Trudeau was prompted to make these comments about the value of an independent and free press because a reporter had asked him if his Chinese hosts had intimated that criticism of China in the Canadian press was making it difficult for his government to advance talks on a Canada-China free trade deal.

If the Canadian media was a thorn in Trudeau’s side, he refused to say so. Instead, Trudeau clearly indicated that this was not only the price he was willing to pay, if that was, in fact, true, it was a price he was happy to pay.

“Allow me to take a moment to thank members of the media,” Trudeau began. “You play an essential role: a challenge function, an information function. It’s not easy at the best of times. These are not the best of times with the transitions and challenges undergoing traditional media right now and I really appreciate the work that you do.”

But he was not done. He acknowledged that the spin masters in any political operation from any party these days are set up precisely to make the job of an independent and free press harder.

“We make your job difficult,” he said, acknowledging his complicity, as a successful politician, in trying to manipulate journalists for his own political gain.

I want to underline, once again, that this acknowledgment came on Chinese soil, in a country where the government’s spin — the government’s propaganda — is the only thing one can read in a Chinese newspaper or see on a Chinese television broadcast.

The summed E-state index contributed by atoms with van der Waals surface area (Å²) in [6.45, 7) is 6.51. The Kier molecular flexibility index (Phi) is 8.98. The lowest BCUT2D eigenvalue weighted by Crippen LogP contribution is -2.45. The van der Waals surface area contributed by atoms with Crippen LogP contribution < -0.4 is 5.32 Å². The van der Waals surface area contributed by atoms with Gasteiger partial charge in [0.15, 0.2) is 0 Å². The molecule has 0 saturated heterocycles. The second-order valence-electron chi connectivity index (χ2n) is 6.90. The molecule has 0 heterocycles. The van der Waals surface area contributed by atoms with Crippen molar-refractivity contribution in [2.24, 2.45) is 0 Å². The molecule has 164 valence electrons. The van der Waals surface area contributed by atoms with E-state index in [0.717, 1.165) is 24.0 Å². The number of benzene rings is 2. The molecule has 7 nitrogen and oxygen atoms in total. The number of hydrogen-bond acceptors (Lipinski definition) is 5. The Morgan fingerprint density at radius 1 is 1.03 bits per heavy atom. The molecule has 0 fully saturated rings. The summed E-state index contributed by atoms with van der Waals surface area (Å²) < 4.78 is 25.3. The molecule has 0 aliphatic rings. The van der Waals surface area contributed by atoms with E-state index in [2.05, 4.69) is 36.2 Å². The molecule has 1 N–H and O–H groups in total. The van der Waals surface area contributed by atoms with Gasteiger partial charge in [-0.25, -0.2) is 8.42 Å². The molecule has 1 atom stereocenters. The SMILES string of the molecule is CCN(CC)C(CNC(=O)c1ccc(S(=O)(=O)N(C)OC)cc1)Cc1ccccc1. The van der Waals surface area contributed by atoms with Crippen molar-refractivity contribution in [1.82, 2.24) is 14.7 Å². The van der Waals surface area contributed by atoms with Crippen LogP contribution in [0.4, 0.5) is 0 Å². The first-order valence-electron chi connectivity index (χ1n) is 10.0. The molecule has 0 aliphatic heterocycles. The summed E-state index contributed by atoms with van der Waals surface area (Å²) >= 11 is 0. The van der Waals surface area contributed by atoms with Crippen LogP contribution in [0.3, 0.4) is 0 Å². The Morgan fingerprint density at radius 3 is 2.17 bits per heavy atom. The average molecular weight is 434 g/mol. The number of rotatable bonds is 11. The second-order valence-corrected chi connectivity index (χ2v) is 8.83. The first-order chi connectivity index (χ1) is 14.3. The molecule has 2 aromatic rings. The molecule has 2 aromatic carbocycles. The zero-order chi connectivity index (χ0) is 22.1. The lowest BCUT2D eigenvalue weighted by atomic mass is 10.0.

“External factors make your job difficult,” Trudeau said. “But it’s an essential role that you play in the success of the society. That is my perspective. That is a perspective shared by many and it’s one that I am very happy to repeat today.”


Who is going to win the Ontario election?

CBC News’  guy, Eric Grenier, has poked through the entrails.  His column is here.  His chart averaging the main provincial pollsters is below.


I like people in politics who say “I don’t know,” so I like Grenier. He’s saying he doesn’t know who is going to win in June.

I don’t know either.

I’ve worked with the guys behind Campaign Research and IRG.  They’re really smart and effective.  But I still can’t tell you who is right.

Here are the variables that I think will affect the outcome.

  • Organization > money. Patrick Brown’s PCs have more money and are (presently) better-organized than Kathleen Wynne’s Liberals and Andrea Horwath’s New Democrats.  Money and organization matter, but the former matters less than the latter.
  • Ideas > campaigns.  The Ontario Liberals won in 2003, 2007 and 2011 because they ran better campaigns, and (in 2007 and 2011) also because the PCs had bad ideas.  The Ontario PCs ran a better campaign in 2014, but they lost again because they had a really bad idea.  Ipso facto: a bad idea can torpedo a good campaign effort.
  • Left > Right. The Ontario Liberals won in 2014 (like Justin Trudeau won in 2015) because they banked left and stole lots of NDP votes.  Wynne’s doing that again.  To win, Brown needs Horwath to get out of the witness protection program and start getting seen and heard again.
  • Leader = brand. The Ontario Liberals have an unpopular leader, but a very strong brand.  The Ontario PCs have an unknown leader, and a brand that is less strong.  The Ontario NDP have an always-popular leader, but a brand that is very weak.
  • Alternation > incumbency. The second that Stephen Harper won, the writing was on the wall for his provincial cousins: Ontarians don’t like one party running both levels of government.  They just don’t.  So, the minute Justin Trudeau won, big, in 2015, the writing was on the wall for his provincial cousins.  For Ontario Grits, The Alternation Theorem is not helpful.

Anyway.  I could go on (and God knows that I often do), but all of this is to say: I think Brown has the pole position, but the polls say the other two are still pretty competitive.

What do you think, O Smart Readers? Prognosticate away!